Roadmap for Energy Skills Transition Secures Backing from Wind, Oil & Gas Sectors

Source: 5/23/2024, Location: Europe

Energy industry leaders have aligned on a roadmap for a prototype ‘energy skills passport’ to enable cross-sector recognition of energy industry expertise and training.

Delivery on the commitment to a ‘skills passport’ was set out in both the North Sea Transition Deal and Offshore Wind Sector Deal struck between industry and the UK government.

The passport is intended to show both workers and employers how skills and qualifications can be recognised by employers across sectors such as oil and gas and offshore wind. The ability for workers to move smoothly around all parts of the energy mix, from jobs in the oil and gas sector to specialist roles in wind and other areas of the energy transition, can help preserve and expand the UK’s homegrown energy industry and speed the transition process.

There are currently thousands of skilled workers in the UK oil and gas sector and this is set to decline in the decades ahead, while the growing UK offshore wind industry already employs 32,000 people and that number is expected to rise to over 100,000 by 2030.

Industry training bodies estimate the total number of jobs in energy production will reach 211,000 by 2030[3] and the passport could be adapted for other sectors to help the UK and devolved nations meet their net zero targets.

Energy industry leaders are keen to ensure these new jobs go to UK workers with relevant skills from a variety of sectors which means a framework for recognition of specialist expertise must be agreed.

Oil and gas production in the UK is now declining by around 12% a year. Research commissioned by Offshore Energies UK (OEUK) showed that 90% per cent of oil and gas industry workers have skills which can be transferred to new offshore jobs in renewable energy.

A cross-sector partnership comprising Offshore Energies UK, RenewableUK, OPITO, Global Wind Organisation (GWO) and representatives from oil and gas and offshore wind energy sector employers alongside government, trade union, trade and skills bodies, have contributed expertise to the skills passport project.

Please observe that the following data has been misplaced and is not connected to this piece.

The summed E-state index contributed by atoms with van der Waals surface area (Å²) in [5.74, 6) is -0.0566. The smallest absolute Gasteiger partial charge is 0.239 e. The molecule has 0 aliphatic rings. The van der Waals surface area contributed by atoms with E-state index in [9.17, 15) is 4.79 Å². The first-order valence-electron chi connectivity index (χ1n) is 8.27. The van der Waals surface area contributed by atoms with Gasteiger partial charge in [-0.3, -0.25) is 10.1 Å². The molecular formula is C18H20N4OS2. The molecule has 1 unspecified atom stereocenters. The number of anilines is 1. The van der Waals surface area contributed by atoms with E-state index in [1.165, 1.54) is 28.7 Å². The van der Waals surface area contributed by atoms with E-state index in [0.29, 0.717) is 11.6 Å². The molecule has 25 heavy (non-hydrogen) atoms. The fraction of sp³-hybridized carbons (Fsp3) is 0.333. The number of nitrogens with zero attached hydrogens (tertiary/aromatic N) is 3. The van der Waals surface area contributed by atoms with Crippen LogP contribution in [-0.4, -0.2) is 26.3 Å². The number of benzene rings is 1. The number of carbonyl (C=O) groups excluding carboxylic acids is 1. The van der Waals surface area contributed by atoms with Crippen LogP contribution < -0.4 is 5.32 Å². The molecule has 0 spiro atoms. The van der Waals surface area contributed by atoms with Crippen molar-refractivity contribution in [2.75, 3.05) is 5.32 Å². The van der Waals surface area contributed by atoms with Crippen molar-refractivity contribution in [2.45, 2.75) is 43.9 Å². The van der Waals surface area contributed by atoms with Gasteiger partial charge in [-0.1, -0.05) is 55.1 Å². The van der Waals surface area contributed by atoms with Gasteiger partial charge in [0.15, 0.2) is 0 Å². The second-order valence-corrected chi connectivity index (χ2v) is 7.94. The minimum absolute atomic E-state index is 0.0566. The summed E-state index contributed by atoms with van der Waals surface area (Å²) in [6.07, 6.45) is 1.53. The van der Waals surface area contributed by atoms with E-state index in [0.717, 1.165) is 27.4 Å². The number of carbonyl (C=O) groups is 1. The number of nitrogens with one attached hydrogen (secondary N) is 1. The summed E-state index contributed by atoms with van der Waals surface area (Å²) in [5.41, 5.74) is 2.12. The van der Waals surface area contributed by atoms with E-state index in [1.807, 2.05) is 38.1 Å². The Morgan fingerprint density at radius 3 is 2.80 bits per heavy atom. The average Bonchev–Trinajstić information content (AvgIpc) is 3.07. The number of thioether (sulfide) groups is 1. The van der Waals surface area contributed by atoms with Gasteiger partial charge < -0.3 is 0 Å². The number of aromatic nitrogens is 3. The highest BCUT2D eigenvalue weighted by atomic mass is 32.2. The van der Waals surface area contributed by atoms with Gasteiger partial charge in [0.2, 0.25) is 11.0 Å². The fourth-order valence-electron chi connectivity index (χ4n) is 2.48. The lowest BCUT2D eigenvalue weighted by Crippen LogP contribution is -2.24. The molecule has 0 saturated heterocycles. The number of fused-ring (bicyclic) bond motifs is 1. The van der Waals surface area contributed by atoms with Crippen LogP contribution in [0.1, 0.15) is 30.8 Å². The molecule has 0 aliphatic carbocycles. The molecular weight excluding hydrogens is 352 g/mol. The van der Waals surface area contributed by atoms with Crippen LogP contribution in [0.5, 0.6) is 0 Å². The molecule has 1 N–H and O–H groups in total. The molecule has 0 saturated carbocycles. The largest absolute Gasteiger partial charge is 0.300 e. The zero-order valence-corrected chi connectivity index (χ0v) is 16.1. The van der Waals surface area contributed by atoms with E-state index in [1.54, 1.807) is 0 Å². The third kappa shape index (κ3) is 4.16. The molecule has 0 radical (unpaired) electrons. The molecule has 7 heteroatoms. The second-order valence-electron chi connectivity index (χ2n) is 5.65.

The industry-led project has been supported by £3.7 million in funding from the Scottish Government’s Just Transition Fund to OPITO, reflecting the particular importance of the offshore energy transition for Scotland.

The focus of the passport project is on the alignment of technical qualifications and the mapping of safety standards, the creation of career pathways for relevant roles, and a mechanism for employers and employees to understand recognised standards.

It has resulted in the creation of career pathway information for over thirty oil and gas roles and entry routes into the wind industry leading to roles such as maintenance technician, commissioning technician, high-voltage senior authorised person and troubleshooting technician.

GWO and OPITO are continuing to collaborate to develop career pathways for the highest priority roles in offshore wind which will be finalised later this year. This will mean workers can easily identify the further qualifications and training they need to apply for such jobs.

Further refinements, including user-testing of the new mechanism, are scheduled in the summer and autumn before a final version is made freely available later this year.

RenewableUK and OEUK will now look to identify other potential areas of work that could further support the transition of workers between sectors.

RenewableUK's Executive Director of Offshore Wind Jane Cooper said: "We are strongly committed to easing the transfer of workers from different parts of the energy sector into renewables. Offshore wind companies need to attract oil and gas workers with valuable experience and transferable skills into our sector. We will continue to work with a wide range of partners and colleagues from other organisations to achieve this, enabling highly skilled people to find new career opportunities in the transition to clean power".

OEUK Supply Chain and People Director Katy Heidenreich said: “The UK's energy future hinges upon the expertise of our exceptional offshore workforce. The creation of the skills passport will help take full advantage of worker experience and capabilities while ensuring the preservation of jobs and communities nationwide. A skilled future, secure energy, and a sustainable journey to net zero – that is what our people represent. That is what our people can deliver with the right support and cross-sector mobility.”

Scottish Government Minister for Climate Action, Gillian Martin said: “I welcome this progress by industry on developing an Offshore Skills Passport for Scotland’s oil and gas workers. Our valued and highly skilled offshore energy workforces play a vital role in the transition to renewable energy sources and the passport will play an important role in supporting this. We urge industry partners to further develop and roll-out this initiative at pace.”

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